Ethics and Collaboration with Indigenous Communities: Ethnographic Practice and the Blind Spots of Research Bureaucracy
The enthusiasm for research in an Indigenous context has led to the introduction of formal guidelines for researchers to visit communities. While welcome, this has not been achieved without increased bureaucratization of research relationships. It appears that many Indigenous communities, with their limited resources, are ill-equipped to deal with the administrative imperatives of Indigenous research protocols. Based on the experiences of anthropological field research in the Innu context, this article shows how respectful research relationships could be established outside the bureaucratic and administrative framework generally advocated by research protocols. The heart of this approach lies in the researcher’s radical participation in social life, and more specifically in taking seriously the social premises of the people with whom he works. The mistake would be to think that this collaborative approach is situated in informality: rather, it takes place within an eminently formal framework that corresponds to the criteria and values of the researcher’s Indigenous collaborators.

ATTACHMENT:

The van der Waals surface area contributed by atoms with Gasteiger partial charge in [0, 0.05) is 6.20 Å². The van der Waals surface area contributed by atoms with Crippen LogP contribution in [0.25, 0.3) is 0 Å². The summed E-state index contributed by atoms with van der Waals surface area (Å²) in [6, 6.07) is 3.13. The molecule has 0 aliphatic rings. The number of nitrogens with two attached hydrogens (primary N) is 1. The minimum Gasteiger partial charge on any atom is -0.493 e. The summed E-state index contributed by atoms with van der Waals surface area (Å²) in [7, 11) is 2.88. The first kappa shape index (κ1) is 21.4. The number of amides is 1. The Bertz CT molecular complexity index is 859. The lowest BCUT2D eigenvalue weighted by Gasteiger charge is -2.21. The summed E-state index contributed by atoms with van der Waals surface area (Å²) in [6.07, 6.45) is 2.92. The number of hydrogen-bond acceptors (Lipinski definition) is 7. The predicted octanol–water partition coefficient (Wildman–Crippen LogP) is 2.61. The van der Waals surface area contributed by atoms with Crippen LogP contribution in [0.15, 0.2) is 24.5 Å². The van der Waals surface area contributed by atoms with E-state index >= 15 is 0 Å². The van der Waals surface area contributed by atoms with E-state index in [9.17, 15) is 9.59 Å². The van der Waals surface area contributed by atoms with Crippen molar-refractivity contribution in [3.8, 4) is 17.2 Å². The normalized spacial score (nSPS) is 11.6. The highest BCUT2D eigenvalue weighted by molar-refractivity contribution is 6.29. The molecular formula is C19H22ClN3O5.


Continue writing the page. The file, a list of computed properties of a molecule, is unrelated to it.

Copyright (c) 2023 Émile Duchesne
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